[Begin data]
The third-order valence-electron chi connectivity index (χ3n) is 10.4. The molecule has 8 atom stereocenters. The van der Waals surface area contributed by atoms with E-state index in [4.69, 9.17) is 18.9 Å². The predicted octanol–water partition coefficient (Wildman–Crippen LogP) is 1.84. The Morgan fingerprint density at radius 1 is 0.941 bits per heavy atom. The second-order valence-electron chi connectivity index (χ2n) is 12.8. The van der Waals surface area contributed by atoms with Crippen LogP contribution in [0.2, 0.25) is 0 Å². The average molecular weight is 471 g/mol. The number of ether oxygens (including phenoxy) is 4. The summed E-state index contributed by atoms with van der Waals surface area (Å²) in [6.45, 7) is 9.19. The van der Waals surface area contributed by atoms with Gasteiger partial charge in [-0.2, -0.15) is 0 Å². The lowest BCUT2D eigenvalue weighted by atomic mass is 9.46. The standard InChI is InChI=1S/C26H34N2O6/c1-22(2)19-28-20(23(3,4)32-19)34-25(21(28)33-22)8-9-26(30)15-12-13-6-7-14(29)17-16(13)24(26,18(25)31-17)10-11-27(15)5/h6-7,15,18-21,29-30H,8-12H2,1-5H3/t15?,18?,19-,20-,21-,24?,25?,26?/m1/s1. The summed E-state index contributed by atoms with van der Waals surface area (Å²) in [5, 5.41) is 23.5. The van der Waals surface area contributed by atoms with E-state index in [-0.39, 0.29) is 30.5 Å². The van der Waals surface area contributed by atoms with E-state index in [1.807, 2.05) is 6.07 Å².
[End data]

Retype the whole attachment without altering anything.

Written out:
The third-order valence-electron chi connectivity index (χ3n) is 10.4. The molecule has 8 atom stereocenters. The van der Waals surface area contributed by atoms with E-state index in [4.69, 9.17) is 18.9 Å². The predicted octanol–water partition coefficient (Wildman–Crippen LogP) is 1.84. The Morgan fingerprint density at radius 1 is 0.941 bits per heavy atom. The second-order valence-electron chi connectivity index (χ2n) is 12.8. The van der Waals surface area contributed by atoms with Crippen LogP contribution in [0.2, 0.25) is 0 Å². The average molecular weight is 471 g/mol. The number of ether oxygens (including phenoxy) is 4. The summed E-state index contributed by atoms with van der Waals surface area (Å²) in [6.45, 7) is 9.19. The van der Waals surface area contributed by atoms with Gasteiger partial charge in [-0.2, -0.15) is 0 Å². The lowest BCUT2D eigenvalue weighted by atomic mass is 9.46. The standard InChI is InChI=1S/C26H34N2O6/c1-22(2)19-28-20(23(3,4)32-19)34-25(21(28)33-22)8-9-26(30)15-12-13-6-7-14(29)17-16(13)24(26,18(25)31-17)10-11-27(15)5/h6-7,15,18-21,29-30H,8-12H2,1-5H3/t15?,18?,19-,20-,21-,24?,25?,26?/m1/s1. The summed E-state index contributed by atoms with van der Waals surface area (Å²) in [5, 5.41) is 23.5. The van der Waals surface area contributed by atoms with E-state index in [-0.39, 0.29) is 30.5 Å². The van der Waals surface area contributed by atoms with E-state index in [1.807, 2.05) is 6.07 Å².